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International Women's Day on March 8 is a chance to look back on women's achievements and contributions to society, and also reflect on how much has changed. In the past 50 years, women have come a long way when it comes to credit and finances.
October 2019 marks the 45th anniversary of the Equal Credit Opportunity Act (ECOA), legislation that took the issue of inequality head on and made it illegal to base lending decisions on gender and marital status. The law was first enacted in 1974, then in 1976, other classes that had experienced lending discrimination were added to the ECOA, including race, national origin, age, use of public assistance, and exercising one's rights under certain consumer protection laws.
Lending Decisions for Women Before the ECOA
Before the ECOA, mortgage lenders often discounted the incomes of employed married women within childbearing age, assuming that they would take time off work to raise children.
Single women experienced inequity too. Proponents of the ECOA claimed that mortgage lenders were more likely to deny credit to single women relative to other applicants. According to Smithsonian.com, banks often required single, divorced or widowed women to bring a man along with them to cosign for a credit card.
These are just a few examples of the challenges women encountered when applying for credit in their name alone.
Equal Terms for Credit
Coming at a time when both single and married women were plagued by discrimination, the ECOA marked a crucial first step in helping American women gain financial independence by giving them the right to obtain credit on their own, without the backing of a cosigner. The law also ensured that when credit was granted, the terms—such as the interest rate or required down payment—were equal to other applicants with a similar credit profile.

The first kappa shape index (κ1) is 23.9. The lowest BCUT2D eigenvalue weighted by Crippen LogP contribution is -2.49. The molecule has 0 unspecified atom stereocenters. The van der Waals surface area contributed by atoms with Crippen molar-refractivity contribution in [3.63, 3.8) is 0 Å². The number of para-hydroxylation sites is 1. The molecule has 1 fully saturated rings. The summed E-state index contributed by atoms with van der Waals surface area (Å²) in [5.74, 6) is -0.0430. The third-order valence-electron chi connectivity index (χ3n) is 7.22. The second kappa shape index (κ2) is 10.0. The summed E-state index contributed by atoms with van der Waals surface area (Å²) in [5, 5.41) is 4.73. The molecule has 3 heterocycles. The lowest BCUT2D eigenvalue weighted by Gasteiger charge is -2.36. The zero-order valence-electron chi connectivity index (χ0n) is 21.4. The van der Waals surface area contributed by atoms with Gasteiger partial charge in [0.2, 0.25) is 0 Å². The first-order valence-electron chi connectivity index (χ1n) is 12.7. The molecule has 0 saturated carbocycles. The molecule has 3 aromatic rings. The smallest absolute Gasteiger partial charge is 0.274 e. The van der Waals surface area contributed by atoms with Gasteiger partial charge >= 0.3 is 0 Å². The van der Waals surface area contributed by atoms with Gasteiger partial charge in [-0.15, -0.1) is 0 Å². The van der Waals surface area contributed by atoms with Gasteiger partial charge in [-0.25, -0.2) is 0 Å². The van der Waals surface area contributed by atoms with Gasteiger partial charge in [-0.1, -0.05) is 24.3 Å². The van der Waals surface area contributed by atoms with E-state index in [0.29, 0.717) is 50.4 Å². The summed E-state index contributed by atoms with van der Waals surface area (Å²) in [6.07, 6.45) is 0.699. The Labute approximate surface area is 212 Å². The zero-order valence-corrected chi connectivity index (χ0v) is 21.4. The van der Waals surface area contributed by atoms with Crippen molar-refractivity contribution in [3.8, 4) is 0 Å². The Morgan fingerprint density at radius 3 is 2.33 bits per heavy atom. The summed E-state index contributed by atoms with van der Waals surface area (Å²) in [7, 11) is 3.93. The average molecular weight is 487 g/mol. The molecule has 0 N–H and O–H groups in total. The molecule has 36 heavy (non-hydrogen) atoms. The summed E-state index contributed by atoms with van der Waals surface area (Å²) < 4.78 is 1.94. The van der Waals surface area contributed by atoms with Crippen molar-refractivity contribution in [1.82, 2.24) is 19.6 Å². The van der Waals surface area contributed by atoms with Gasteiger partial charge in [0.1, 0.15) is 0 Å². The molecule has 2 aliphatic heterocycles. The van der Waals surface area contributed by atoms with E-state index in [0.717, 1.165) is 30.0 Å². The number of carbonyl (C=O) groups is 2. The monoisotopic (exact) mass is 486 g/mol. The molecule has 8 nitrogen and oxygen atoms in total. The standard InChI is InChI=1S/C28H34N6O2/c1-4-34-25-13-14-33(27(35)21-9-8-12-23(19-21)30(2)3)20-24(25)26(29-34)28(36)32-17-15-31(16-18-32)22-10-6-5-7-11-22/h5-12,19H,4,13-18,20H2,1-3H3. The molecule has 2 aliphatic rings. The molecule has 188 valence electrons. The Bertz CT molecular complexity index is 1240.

The ECOA created a level playing field in the credit world for women. Under the protection of the law, decisions about lending cannot be not influenced by subjective speculation about a woman's earning potential or childbearing schedule. All who apply are considered by the same set of rules, using objective data, such as income, credit scores and existing debt load.
Women and Credit Today
According to an Allianz Life study from 2017, some 51% of women call themselves the CFO of their household, a dramatic change from 1974, when women were generally not involved in household finances such as paying monthly bills.
Having some control of personal and family finances is important for all women—married or single—to help establish their own credit identities. By maintaining solid credit history and good credit scores, credit-savvy women can show lenders they are financially responsible and are good credit risks. This can be especially important when life situations change.
Nobody gets married intending to get divorced, but the reality is it happens for hundreds of thousands of couples each year. While the statistics vary, somewhere between 25% and 50% of marriages will end in divorce. Without a credit history, women who experience changes in their marital status can have problems getting credit at a time when access might be critical to help them through the transition.
Death of a Spouse